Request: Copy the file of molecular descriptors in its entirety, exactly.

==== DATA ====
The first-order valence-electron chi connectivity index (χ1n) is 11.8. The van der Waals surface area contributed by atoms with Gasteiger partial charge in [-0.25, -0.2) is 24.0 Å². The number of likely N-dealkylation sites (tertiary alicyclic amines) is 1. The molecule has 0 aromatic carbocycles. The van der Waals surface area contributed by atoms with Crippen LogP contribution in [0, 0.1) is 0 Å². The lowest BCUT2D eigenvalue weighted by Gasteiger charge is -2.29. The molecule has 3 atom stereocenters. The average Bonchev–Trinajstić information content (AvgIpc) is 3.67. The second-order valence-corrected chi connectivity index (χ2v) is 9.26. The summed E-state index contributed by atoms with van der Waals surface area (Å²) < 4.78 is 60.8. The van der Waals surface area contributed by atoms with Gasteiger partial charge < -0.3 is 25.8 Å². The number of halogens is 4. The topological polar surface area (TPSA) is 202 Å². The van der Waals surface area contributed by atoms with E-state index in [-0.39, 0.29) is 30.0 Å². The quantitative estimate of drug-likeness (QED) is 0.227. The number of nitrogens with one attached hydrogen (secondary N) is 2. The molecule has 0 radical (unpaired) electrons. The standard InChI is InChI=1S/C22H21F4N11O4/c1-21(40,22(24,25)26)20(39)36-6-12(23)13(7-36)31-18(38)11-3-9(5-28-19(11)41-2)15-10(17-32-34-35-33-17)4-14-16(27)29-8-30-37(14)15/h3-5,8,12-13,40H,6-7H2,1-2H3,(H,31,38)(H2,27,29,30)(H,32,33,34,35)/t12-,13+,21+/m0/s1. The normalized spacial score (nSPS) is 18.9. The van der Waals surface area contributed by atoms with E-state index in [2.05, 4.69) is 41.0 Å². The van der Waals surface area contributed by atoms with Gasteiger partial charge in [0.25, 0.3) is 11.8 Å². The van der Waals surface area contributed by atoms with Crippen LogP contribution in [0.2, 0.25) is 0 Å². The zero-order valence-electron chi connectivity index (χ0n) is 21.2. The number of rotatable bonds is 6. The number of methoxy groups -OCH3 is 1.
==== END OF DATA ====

The first-order valence-electron chi connectivity index (χ1n) is 11.8. The van der Waals surface area contributed by atoms with Gasteiger partial charge in [-0.25, -0.2) is 24.0 Å². The number of likely N-dealkylation sites (tertiary alicyclic amines) is 1. The molecule has 0 aromatic carbocycles. The van der Waals surface area contributed by atoms with Crippen LogP contribution in [0, 0.1) is 0 Å². The lowest BCUT2D eigenvalue weighted by Gasteiger charge is -2.29. The molecule has 3 atom stereocenters. The average Bonchev–Trinajstić information content (AvgIpc) is 3.67. The second-order valence-corrected chi connectivity index (χ2v) is 9.26. The summed E-state index contributed by atoms with van der Waals surface area (Å²) < 4.78 is 60.8. The van der Waals surface area contributed by atoms with Gasteiger partial charge < -0.3 is 25.8 Å². The number of halogens is 4. The topological polar surface area (TPSA) is 202 Å². The van der Waals surface area contributed by atoms with E-state index in [-0.39, 0.29) is 30.0 Å². The quantitative estimate of drug-likeness (QED) is 0.227. The number of nitrogens with one attached hydrogen (secondary N) is 2. The molecule has 0 radical (unpaired) electrons. The standard InChI is InChI=1S/C22H21F4N11O4/c1-21(40,22(24,25)26)20(39)36-6-12(23)13(7-36)31-18(38)11-3-9(5-28-19(11)41-2)15-10(17-32-34-35-33-17)4-14-16(27)29-8-30-37(14)15/h3-5,8,12-13,40H,6-7H2,1-2H3,(H,31,38)(H2,27,29,30)(H,32,33,34,35)/t12-,13+,21+/m0/s1. The normalized spacial score (nSPS) is 18.9. The van der Waals surface area contributed by atoms with E-state index in [2.05, 4.69) is 41.0 Å². The van der Waals surface area contributed by atoms with Gasteiger partial charge in [0.25, 0.3) is 11.8 Å². The van der Waals surface area contributed by atoms with Crippen LogP contribution in [0.2, 0.25) is 0 Å². The zero-order valence-electron chi connectivity index (χ0n) is 21.2. The number of rotatable bonds is 6. The number of methoxy groups -OCH3 is 1.